Class Spotlight: Aquatic Exercise
Hundreds of you participate in aquatic exercise classes here at the UW Health Sports Medicine Fitness Center. Many more of you independently come to our pools to swim or perform your own personal exercise. Our pool users understand many of the benefits of aquatic exercise and now include it in their fitness routine.
We know that water exercise isn't for everybody. But it is an excellent option for many people. We'd like to review the benefits of exercising in the water and hopefully keep you open-minded about aquatic exercise possibilities. We're convinced that exercising in the water can complement anybody's existing exercise program. Read on to understand why.
Aquatic Exercise Defined
First of all, what do we mean by "aquatic exercise"?
Of course swimming comes to mind. But swimming laps only one of the many fitness opportunities available in the pool. In addition to swimming, "aquatic exercise" includes a wide variety of aerobic, strength, flexibility, balance, and coordination exercises that take place in both shallow and deep water.
Benefits of Aquatic Exercise
There are many benefits to aquatic exercise, including:
As long as the water temperature is below the body's, thermal conduction will occur. This simply means heat travels from a warmer environment or surface (your skin) to a cooler one (the water). This is an incredibly efficient means of regulating temperature. Individuals who are very sensitive to heat or have an inadequate sweating response will benefit greatly from the cooling capacity of water.
Muscles and other tissues of the body are generally more pliable when warmed up. This supports our recommendation to stretch after a warm up and/or at the end of your workout. Similarly, stretching in the Warm Water Pool can take advantage of the 'warmed up' muscle. Try performing some of your favorite stretches in the warm water pool. You'll be pleasantly surprised with your range of motion when you're in the warm water.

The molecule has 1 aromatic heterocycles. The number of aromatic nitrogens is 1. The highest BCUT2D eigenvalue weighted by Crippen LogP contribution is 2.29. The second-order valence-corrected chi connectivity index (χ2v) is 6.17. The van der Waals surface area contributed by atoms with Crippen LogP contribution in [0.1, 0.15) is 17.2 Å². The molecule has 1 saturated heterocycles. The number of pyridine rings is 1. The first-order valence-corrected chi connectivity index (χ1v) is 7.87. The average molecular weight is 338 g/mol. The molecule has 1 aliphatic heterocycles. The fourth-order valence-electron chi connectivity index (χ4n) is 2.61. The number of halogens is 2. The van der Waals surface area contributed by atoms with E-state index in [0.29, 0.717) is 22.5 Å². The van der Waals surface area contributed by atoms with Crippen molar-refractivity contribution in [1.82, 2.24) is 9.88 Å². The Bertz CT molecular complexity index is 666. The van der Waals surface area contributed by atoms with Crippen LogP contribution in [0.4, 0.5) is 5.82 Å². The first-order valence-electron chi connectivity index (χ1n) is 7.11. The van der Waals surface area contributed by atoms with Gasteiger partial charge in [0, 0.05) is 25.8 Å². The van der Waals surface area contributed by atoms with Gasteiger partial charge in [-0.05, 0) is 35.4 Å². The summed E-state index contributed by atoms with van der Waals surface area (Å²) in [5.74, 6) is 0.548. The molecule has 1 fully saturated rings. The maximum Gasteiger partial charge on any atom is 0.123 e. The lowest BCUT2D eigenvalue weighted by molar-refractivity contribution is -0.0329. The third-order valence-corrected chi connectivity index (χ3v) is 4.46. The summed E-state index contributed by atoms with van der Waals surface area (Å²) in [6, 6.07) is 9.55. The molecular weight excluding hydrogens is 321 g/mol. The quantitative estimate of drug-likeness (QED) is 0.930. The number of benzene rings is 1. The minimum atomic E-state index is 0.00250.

Depending upon the depth of the water and your body density, you will 'weigh' anywhere from 50-90 percent less than what you weigh on land. This buoyancy may allow you to perform some activities (movement patterns, etc.) that you couldn't on land. Hopping, jumping, single leg work, and various movement patterns are all examples of such activities. Of course, various floatation devices can be used to even further increase your buoyancy if desired. Floating or buoyant equipment can add exercise variety as well as influence the workout intensity.
Buoyancy in the deep water (sometimes aided by a properly fitted buoyancy belt) will allow the participant to maintain proper vertical alignment. With proper flotation belts, participants can focus their energy and efforts on full range of motion movements that utilize all the major muscles in all planes of movement. In addition, floating hand-held equipment (dumbbells, barbells, etc.) can also assist in this manner.
The buoyancy effect makes nearly every movement low (or no) impact. This allows participants to use weight-bearing joints (such as hips and knees) in a controlled and safer environment. Many individuals who are recovering from an injury or who have arthritis, fibromyalgia use the water to manage their condition.
Water provides a natural resistance to any object moving through it. You will notice this resistance simply by walking through the water. We all know that we cannot run through the water as fast as we can run on land - simply because of the resistance water applies to our moving body. This resistance, however, can be a very desirable strength training stimulus. With the appropriate aquatic exercise, almost every skeletal muscle in the body can be strengthed. The faster an object moves through the water, the greater the resistance the water applies to it. You will find this to be a very useful principle in maintaining the desired intensity while performing your strength movements.
The hydrostatic pressure that you may be working against during your exercise also will work for you by assisting your body in maintaining proper postural alignment. The water supports you from all sides helping you achieve correct posture and maintain it throughout your exercise movement.
Removes the Fear of Falling
For many, the nicest benefit of exercising in the water is the freedom to 'fall' or lose your balance safely. Due to the buoyancy and resistance factors stated previously, the water is a great environment to challenge yourself. Without the fear of falling, movement patterns and exercises not possible on the 'land' are now possible. Working 'at the edge' of losing your balance is possible because actually losing your balance results in little more than getting wet.
We hope that some of you may consider venturing into the water as another option in your exercise routine. The fitness center or aquatic staff is happy to discuss ways that you could get started. Check out our complete list of aquatic exercise classes
We hope to see you in the pool!